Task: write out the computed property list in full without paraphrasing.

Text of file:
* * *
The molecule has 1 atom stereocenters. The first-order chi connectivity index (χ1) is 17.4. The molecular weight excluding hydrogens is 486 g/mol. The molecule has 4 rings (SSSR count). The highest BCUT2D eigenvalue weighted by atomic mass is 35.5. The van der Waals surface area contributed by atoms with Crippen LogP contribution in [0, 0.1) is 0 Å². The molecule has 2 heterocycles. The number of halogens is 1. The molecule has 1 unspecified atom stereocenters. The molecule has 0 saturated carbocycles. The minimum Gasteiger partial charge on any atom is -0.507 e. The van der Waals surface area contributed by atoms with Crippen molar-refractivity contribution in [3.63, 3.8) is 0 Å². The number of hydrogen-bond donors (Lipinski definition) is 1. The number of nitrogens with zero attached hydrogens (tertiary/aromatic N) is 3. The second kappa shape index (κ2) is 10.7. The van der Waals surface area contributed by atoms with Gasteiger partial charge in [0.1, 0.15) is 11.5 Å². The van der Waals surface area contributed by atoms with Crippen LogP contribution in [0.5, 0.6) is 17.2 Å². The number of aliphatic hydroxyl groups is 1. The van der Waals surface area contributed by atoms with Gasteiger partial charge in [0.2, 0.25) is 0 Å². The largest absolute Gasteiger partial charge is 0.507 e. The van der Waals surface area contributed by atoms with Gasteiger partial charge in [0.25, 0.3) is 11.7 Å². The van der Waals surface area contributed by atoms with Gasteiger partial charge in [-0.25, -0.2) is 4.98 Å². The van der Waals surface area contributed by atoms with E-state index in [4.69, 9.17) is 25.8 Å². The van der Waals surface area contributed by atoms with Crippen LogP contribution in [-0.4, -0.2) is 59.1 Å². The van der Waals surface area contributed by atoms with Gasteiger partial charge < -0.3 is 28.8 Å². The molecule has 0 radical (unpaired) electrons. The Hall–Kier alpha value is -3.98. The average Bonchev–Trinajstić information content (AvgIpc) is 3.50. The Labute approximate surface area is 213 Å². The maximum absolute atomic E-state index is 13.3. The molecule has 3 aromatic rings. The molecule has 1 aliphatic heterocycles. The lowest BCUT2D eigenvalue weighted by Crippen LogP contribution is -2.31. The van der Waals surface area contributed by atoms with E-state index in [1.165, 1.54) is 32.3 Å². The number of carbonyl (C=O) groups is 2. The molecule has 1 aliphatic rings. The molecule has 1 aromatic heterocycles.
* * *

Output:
The molecule has 1 atom stereocenters. The first-order chi connectivity index (χ1) is 17.4. The molecular weight excluding hydrogens is 486 g/mol. The molecule has 4 rings (SSSR count). The highest BCUT2D eigenvalue weighted by atomic mass is 35.5. The van der Waals surface area contributed by atoms with Crippen LogP contribution in [0, 0.1) is 0 Å². The molecule has 2 heterocycles. The number of halogens is 1. The molecule has 1 unspecified atom stereocenters. The molecule has 0 saturated carbocycles. The minimum Gasteiger partial charge on any atom is -0.507 e. The van der Waals surface area contributed by atoms with Crippen molar-refractivity contribution in [3.63, 3.8) is 0 Å². The number of hydrogen-bond donors (Lipinski definition) is 1. The number of nitrogens with zero attached hydrogens (tertiary/aromatic N) is 3. The second kappa shape index (κ2) is 10.7. The van der Waals surface area contributed by atoms with Gasteiger partial charge in [0.1, 0.15) is 11.5 Å². The van der Waals surface area contributed by atoms with Crippen LogP contribution in [0.5, 0.6) is 17.2 Å². The number of aliphatic hydroxyl groups is 1. The van der Waals surface area contributed by atoms with Gasteiger partial charge in [0.2, 0.25) is 0 Å². The largest absolute Gasteiger partial charge is 0.507 e. The van der Waals surface area contributed by atoms with Gasteiger partial charge in [0.25, 0.3) is 11.7 Å². The van der Waals surface area contributed by atoms with Gasteiger partial charge in [-0.25, -0.2) is 4.98 Å². The van der Waals surface area contributed by atoms with E-state index in [4.69, 9.17) is 25.8 Å². The van der Waals surface area contributed by atoms with Crippen LogP contribution in [-0.4, -0.2) is 59.1 Å². The van der Waals surface area contributed by atoms with Gasteiger partial charge < -0.3 is 28.8 Å². The molecule has 0 radical (unpaired) electrons. The Hall–Kier alpha value is -3.98. The average Bonchev–Trinajstić information content (AvgIpc) is 3.50. The Labute approximate surface area is 213 Å². The maximum absolute atomic E-state index is 13.3. The molecule has 3 aromatic rings. The molecule has 1 aliphatic heterocycles. The lowest BCUT2D eigenvalue weighted by Crippen LogP contribution is -2.31. The van der Waals surface area contributed by atoms with E-state index in [1.165, 1.54) is 32.3 Å². The number of carbonyl (C=O) groups is 2. The molecule has 1 aliphatic rings. The molecule has 1 aromatic heterocycles.